I recently did my first recording for LibriVox, which is a site where volunteers read public domain works. I wanted to contribute to a short science fiction collection, and it was challenging to find a work that hadn’t been read already — not because there aren’t any, but because it involves looking through lists of stories on Project Gutenberg, then and searching for each one in the LibriVox catalog. “This is what computers are for,” I thought. So over the last week or so, I created a mashup site of the two catalogs, so that one can search the Project Gutenberg site and show what LibriVox recordings exist already, plus estimated reading time: http://xenotropic.net/gutenovox/.  It works pretty well, but there are a few limitations.

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Swapping Kindle Keyboard (Kindle 3) Motherboards or Screen Assembly

My Kindle 3 started freezing a few minutes after I booting up. This started after I ran the battery down completely; but the battery appeared to charge fine, and swapping batteries did not fix it. Following the advice of this blog post from SiliconFish, I ordered a couple of broken-screen Kindles from ebay ($10 including shipping for the paid).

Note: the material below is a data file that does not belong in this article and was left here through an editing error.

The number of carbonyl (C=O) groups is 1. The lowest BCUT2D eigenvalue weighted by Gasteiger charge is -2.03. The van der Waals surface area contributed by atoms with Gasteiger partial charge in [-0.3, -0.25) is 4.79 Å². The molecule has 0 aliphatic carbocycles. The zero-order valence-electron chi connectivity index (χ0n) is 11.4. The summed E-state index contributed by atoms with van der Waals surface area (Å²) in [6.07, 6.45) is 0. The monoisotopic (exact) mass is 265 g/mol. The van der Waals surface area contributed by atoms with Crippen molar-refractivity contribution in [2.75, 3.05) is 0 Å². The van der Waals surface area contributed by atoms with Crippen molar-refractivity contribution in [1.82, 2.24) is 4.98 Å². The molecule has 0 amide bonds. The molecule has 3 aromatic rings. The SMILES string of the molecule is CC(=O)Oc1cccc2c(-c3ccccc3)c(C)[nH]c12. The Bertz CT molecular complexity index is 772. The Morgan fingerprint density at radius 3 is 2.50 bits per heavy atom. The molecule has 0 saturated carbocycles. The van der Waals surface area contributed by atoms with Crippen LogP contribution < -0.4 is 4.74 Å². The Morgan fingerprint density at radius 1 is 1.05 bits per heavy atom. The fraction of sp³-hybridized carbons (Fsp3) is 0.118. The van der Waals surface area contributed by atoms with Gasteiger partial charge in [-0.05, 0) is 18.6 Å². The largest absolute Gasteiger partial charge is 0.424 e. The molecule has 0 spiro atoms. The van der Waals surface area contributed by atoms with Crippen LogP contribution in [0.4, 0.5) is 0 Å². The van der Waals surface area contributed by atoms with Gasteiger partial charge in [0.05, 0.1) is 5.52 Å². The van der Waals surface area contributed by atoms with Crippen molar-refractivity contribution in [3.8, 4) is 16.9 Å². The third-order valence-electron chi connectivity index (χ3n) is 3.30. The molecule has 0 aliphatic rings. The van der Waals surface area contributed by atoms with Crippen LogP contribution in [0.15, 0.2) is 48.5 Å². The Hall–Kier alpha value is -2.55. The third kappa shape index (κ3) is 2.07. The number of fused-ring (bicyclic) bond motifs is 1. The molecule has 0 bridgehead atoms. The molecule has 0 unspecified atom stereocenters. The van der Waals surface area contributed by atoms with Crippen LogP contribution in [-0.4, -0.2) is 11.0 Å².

Swapping the motherboards is pretty easy. Pull the back off gently. You can do this without any tools, just bend a corner, gently and gradually, until the back pops out at that corner. Then peel the back out, again gently and gradually, and all the clip-points will pop out. Remove the two screws holding in the battery and remove the battery. Continue reading Swapping Kindle Keyboard (Kindle 3) Motherboards or Screen Assembly